In Part 1 of this post, in an effort to understand more about how black sheep and scapegoats are created, we looked into some of the theory behind “triangles” in families. We explored how Murray Bowen, the founder of family systems theory, thought that families fall into these key triangular patterns of relating to try to reduce tension. That by focusing on a “problem child” or black sheep or scapegoat, other family members can avoid looking too deeply into their own problems, or the tensions in their other relationships.
For all of us, black sheep included, Bowen felt it was vital to try to “detriangle” and gradually extract yourself from these habitual roles. To stop reacting automatically, and to start seeing the patterns themselves.
He believed that with “emotional neutrality” and the ability to spot these family patterns, you can keep yourself from slipping into your previous role, no matter how strongly you might be ‘invited’ into it by others.
And that’s another key: the ‘invited’ bit.
For even though family scapegoating can start up when you’re a child, many systems theorists suggest that if it’s continuing in your adulthood, then at some level you might be a part of perpetuating the process, too. Even if you don’t realize it. Even if you don’t want to.
So how can you start to undo some of that?
Some questions for your therapist within might be:
How might I, even unwittingly, have contributed to keeping this pattern alive?
What’s my part in this, however small?
When did it start? How old was I?
What else was happening in the family at the time?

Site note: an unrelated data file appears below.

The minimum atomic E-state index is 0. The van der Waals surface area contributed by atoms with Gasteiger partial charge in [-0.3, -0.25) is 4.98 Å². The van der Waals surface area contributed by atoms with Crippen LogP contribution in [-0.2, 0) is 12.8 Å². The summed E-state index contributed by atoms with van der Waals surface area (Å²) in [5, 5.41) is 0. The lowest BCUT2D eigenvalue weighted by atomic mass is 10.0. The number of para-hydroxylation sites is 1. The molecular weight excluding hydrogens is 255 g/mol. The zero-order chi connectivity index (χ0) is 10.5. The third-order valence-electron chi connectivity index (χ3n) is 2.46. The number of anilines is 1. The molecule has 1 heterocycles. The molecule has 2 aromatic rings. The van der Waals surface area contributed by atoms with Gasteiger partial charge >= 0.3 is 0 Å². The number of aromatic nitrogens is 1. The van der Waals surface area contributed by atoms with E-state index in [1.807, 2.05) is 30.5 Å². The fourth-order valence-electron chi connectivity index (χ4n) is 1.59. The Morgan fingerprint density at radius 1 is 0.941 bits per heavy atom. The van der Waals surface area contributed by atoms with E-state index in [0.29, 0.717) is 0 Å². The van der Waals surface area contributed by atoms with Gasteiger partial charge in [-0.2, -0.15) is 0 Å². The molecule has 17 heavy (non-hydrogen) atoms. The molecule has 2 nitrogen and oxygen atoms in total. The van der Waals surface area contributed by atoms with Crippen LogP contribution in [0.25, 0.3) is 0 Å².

Are there other family tensions, now, which this might deflect attention away from?
Am I doing anything that could be helping to keep me stuck in this position?
When does the scapegoating feel worse – when does it ease – and what seems to help?
Bowen recommended to ‘detriangle.’
This means staying in contact with your family, where possible (and where safe), and to try not to let anxiety dictate your actions. To gradually navigate a path back from “emotional cutoff” with your family. And to slowly start building relationships with individual family members again.
One to one.
But he also suggested staying wary of slipping into new triangles (which can be especially tempting, if you’d like nothing more than to finally tell someone just how nasty so-and-so was to you in the scapegoating process).
He advocated speaking for yourself as much as possible, using ‘I language’ and explaining your own thoughts, feelings, reactions and hopes to others, rather than pointing fingers at other people in your family by structuring your sentences around ‘you’ or ‘they.’
(For instance: “I feel hurt when you say that,” rather than “you always gang up on me”).
And he advised to try remembering this systems perspective. To remind yourself that the scapegoating is not necessarily just about you specifically, as painful as it might sometimes feel, but that it’s also a pattern that the family learned in order to deal with tension.
And a pattern that, with time, and with your efforts to de-triangle, can also be un-learned.
So that’s some of what family systems theory has to say about black sheep and scapegoats.
But what are your thoughts? What’s worked for you?
Feel free to share your ideas so we can learn from one another (and perhaps, like the sticker suggests in the photo above, we can create a place where black sheep are welcome).
Photo: Gabrielle Gawne-Kelnar
Gabrielle Gawne-Kelnar (Grad Dip Counselling & Psychotherapy) is a Sydney psychotherapist in private practice at One Life Counselling & Psychotherapy. Gabrielle also co-facilitates telephone support groups for people who are living with cancer, for their carers, and for people who have been bereaved through a cancer experience. She is the editor of a journal on counselling and psychotherapy and she provides regular therapeutic updates on facebook and Twitter @OneLifeTherapy.